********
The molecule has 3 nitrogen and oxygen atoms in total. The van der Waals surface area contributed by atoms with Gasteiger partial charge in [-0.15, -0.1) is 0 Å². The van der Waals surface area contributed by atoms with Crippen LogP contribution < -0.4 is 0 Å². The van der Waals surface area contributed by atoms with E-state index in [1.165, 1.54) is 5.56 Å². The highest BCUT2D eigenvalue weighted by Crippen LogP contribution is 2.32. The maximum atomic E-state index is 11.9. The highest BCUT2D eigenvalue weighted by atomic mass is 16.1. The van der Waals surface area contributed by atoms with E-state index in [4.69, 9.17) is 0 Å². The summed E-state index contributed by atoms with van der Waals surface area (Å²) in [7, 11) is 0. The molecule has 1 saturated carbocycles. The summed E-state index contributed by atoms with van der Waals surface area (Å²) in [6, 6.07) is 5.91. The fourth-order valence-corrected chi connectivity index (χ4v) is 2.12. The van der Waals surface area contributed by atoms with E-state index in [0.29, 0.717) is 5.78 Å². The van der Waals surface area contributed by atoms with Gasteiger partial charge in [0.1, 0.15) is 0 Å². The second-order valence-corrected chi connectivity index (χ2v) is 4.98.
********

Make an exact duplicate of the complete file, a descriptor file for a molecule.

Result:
The molecule has 3 nitrogen and oxygen atoms in total. The van der Waals surface area contributed by atoms with Gasteiger partial charge in [-0.15, -0.1) is 0 Å². The van der Waals surface area contributed by atoms with Crippen LogP contribution < -0.4 is 0 Å². The van der Waals surface area contributed by atoms with E-state index in [1.165, 1.54) is 5.56 Å². The highest BCUT2D eigenvalue weighted by Crippen LogP contribution is 2.32. The maximum atomic E-state index is 11.9. The highest BCUT2D eigenvalue weighted by atomic mass is 16.1. The van der Waals surface area contributed by atoms with E-state index in [4.69, 9.17) is 0 Å². The summed E-state index contributed by atoms with van der Waals surface area (Å²) in [7, 11) is 0. The molecule has 1 saturated carbocycles. The summed E-state index contributed by atoms with van der Waals surface area (Å²) in [6, 6.07) is 5.91. The fourth-order valence-corrected chi connectivity index (χ4v) is 2.12. The van der Waals surface area contributed by atoms with E-state index in [0.29, 0.717) is 5.78 Å². The van der Waals surface area contributed by atoms with Gasteiger partial charge in [0.1, 0.15) is 0 Å². The second-order valence-corrected chi connectivity index (χ2v) is 4.98.